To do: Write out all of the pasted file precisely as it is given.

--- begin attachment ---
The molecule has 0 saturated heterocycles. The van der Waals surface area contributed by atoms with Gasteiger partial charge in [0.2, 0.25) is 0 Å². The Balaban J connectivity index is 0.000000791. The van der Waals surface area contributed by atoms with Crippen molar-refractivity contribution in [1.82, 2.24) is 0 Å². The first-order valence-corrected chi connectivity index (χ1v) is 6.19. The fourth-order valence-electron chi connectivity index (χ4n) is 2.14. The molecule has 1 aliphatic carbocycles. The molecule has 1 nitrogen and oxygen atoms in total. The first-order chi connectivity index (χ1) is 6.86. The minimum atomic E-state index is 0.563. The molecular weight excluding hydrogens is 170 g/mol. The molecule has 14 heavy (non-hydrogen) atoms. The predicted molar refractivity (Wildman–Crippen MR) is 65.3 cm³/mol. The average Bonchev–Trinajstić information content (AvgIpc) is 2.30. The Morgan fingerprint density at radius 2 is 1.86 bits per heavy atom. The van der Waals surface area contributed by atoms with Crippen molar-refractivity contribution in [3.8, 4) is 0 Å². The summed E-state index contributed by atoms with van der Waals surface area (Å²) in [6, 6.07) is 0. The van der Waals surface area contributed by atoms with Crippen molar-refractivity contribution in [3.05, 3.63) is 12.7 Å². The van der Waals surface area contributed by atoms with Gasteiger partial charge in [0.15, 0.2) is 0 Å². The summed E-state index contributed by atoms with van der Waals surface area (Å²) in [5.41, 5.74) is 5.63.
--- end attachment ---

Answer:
The molecule has 0 saturated heterocycles. The van der Waals surface area contributed by atoms with Gasteiger partial charge in [0.2, 0.25) is 0 Å². The Balaban J connectivity index is 0.000000791. The van der Waals surface area contributed by atoms with Crippen molar-refractivity contribution in [1.82, 2.24) is 0 Å². The first-order valence-corrected chi connectivity index (χ1v) is 6.19. The fourth-order valence-electron chi connectivity index (χ4n) is 2.14. The molecule has 1 aliphatic carbocycles. The molecule has 1 nitrogen and oxygen atoms in total. The first-order chi connectivity index (χ1) is 6.86. The minimum atomic E-state index is 0.563. The molecular weight excluding hydrogens is 170 g/mol. The molecule has 14 heavy (non-hydrogen) atoms. The predicted molar refractivity (Wildman–Crippen MR) is 65.3 cm³/mol. The average Bonchev–Trinajstić information content (AvgIpc) is 2.30. The Morgan fingerprint density at radius 2 is 1.86 bits per heavy atom. The van der Waals surface area contributed by atoms with Crippen molar-refractivity contribution in [3.8, 4) is 0 Å². The summed E-state index contributed by atoms with van der Waals surface area (Å²) in [6, 6.07) is 0. The van der Waals surface area contributed by atoms with Crippen molar-refractivity contribution in [3.05, 3.63) is 12.7 Å². The van der Waals surface area contributed by atoms with Gasteiger partial charge in [0.15, 0.2) is 0 Å². The summed E-state index contributed by atoms with van der Waals surface area (Å²) in [5.41, 5.74) is 5.63.